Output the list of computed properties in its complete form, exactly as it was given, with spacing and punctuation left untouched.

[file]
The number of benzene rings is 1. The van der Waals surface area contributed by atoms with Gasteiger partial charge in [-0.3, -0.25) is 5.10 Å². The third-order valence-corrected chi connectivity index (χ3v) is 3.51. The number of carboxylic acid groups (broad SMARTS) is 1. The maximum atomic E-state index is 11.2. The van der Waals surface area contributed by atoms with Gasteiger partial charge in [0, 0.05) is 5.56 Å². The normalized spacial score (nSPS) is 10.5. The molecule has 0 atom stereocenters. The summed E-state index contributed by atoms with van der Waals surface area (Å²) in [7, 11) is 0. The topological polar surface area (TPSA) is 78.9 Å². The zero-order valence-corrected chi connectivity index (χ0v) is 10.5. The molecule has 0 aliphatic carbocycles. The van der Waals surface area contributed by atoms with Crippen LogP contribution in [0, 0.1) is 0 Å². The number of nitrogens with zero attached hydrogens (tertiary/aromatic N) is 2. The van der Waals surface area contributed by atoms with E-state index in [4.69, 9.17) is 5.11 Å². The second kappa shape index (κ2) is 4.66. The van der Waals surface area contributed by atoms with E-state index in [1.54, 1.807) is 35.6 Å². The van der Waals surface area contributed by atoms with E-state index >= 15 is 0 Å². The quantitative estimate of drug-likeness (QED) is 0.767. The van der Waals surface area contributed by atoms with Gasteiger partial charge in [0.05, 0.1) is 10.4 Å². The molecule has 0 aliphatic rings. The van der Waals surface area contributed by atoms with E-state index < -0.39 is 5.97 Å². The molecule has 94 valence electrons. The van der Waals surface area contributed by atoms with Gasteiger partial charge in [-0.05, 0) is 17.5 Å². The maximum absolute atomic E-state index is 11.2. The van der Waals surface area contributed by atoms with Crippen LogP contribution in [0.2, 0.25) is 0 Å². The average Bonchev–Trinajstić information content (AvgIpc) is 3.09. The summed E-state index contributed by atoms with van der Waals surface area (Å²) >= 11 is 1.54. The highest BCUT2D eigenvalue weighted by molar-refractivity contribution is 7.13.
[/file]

The number of benzene rings is 1. The van der Waals surface area contributed by atoms with Gasteiger partial charge in [-0.3, -0.25) is 5.10 Å². The third-order valence-corrected chi connectivity index (χ3v) is 3.51. The number of carboxylic acid groups (broad SMARTS) is 1. The maximum atomic E-state index is 11.2. The van der Waals surface area contributed by atoms with Gasteiger partial charge in [0, 0.05) is 5.56 Å². The normalized spacial score (nSPS) is 10.5. The molecule has 0 atom stereocenters. The summed E-state index contributed by atoms with van der Waals surface area (Å²) in [7, 11) is 0. The topological polar surface area (TPSA) is 78.9 Å². The zero-order valence-corrected chi connectivity index (χ0v) is 10.5. The molecule has 0 aliphatic carbocycles. The van der Waals surface area contributed by atoms with Crippen LogP contribution in [0, 0.1) is 0 Å². The number of nitrogens with zero attached hydrogens (tertiary/aromatic N) is 2. The van der Waals surface area contributed by atoms with E-state index in [4.69, 9.17) is 5.11 Å². The second kappa shape index (κ2) is 4.66. The van der Waals surface area contributed by atoms with E-state index in [1.54, 1.807) is 35.6 Å². The van der Waals surface area contributed by atoms with E-state index >= 15 is 0 Å². The quantitative estimate of drug-likeness (QED) is 0.767. The van der Waals surface area contributed by atoms with Gasteiger partial charge in [0.05, 0.1) is 10.4 Å². The molecule has 0 aliphatic rings. The van der Waals surface area contributed by atoms with E-state index < -0.39 is 5.97 Å². The molecule has 94 valence electrons. The van der Waals surface area contributed by atoms with Gasteiger partial charge in [-0.05, 0) is 17.5 Å². The maximum absolute atomic E-state index is 11.2. The van der Waals surface area contributed by atoms with Crippen LogP contribution in [0.2, 0.25) is 0 Å². The average Bonchev–Trinajstić information content (AvgIpc) is 3.09. The summed E-state index contributed by atoms with van der Waals surface area (Å²) >= 11 is 1.54. The highest BCUT2D eigenvalue weighted by molar-refractivity contribution is 7.13.